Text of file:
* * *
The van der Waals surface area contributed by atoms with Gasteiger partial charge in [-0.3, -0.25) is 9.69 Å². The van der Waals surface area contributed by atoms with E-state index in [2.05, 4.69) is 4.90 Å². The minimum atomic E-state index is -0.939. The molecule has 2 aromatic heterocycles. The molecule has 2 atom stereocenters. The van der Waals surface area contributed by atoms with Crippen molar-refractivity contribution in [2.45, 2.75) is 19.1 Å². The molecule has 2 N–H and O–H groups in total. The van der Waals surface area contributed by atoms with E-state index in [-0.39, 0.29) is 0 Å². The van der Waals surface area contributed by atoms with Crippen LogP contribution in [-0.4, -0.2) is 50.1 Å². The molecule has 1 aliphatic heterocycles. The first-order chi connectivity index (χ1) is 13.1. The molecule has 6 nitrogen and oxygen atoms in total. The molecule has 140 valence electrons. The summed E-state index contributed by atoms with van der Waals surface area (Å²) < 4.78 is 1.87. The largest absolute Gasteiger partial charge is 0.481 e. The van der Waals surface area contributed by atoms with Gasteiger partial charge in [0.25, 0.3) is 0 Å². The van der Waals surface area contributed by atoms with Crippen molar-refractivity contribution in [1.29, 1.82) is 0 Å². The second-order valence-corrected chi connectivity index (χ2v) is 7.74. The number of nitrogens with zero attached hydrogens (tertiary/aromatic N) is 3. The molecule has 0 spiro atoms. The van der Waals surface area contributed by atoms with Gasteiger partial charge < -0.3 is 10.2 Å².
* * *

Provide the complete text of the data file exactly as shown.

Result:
The van der Waals surface area contributed by atoms with Gasteiger partial charge in [-0.3, -0.25) is 9.69 Å². The van der Waals surface area contributed by atoms with E-state index in [2.05, 4.69) is 4.90 Å². The minimum atomic E-state index is -0.939. The molecule has 2 aromatic heterocycles. The molecule has 2 atom stereocenters. The van der Waals surface area contributed by atoms with Crippen molar-refractivity contribution in [2.45, 2.75) is 19.1 Å². The molecule has 2 N–H and O–H groups in total. The van der Waals surface area contributed by atoms with E-state index in [-0.39, 0.29) is 0 Å². The van der Waals surface area contributed by atoms with Crippen LogP contribution in [-0.4, -0.2) is 50.1 Å². The molecule has 1 aliphatic heterocycles. The first-order chi connectivity index (χ1) is 13.1. The molecule has 6 nitrogen and oxygen atoms in total. The molecule has 140 valence electrons. The summed E-state index contributed by atoms with van der Waals surface area (Å²) < 4.78 is 1.87. The largest absolute Gasteiger partial charge is 0.481 e. The van der Waals surface area contributed by atoms with Gasteiger partial charge in [0.25, 0.3) is 0 Å². The van der Waals surface area contributed by atoms with Crippen molar-refractivity contribution in [1.29, 1.82) is 0 Å². The second-order valence-corrected chi connectivity index (χ2v) is 7.74. The number of nitrogens with zero attached hydrogens (tertiary/aromatic N) is 3. The molecule has 0 spiro atoms. The van der Waals surface area contributed by atoms with Gasteiger partial charge < -0.3 is 10.2 Å².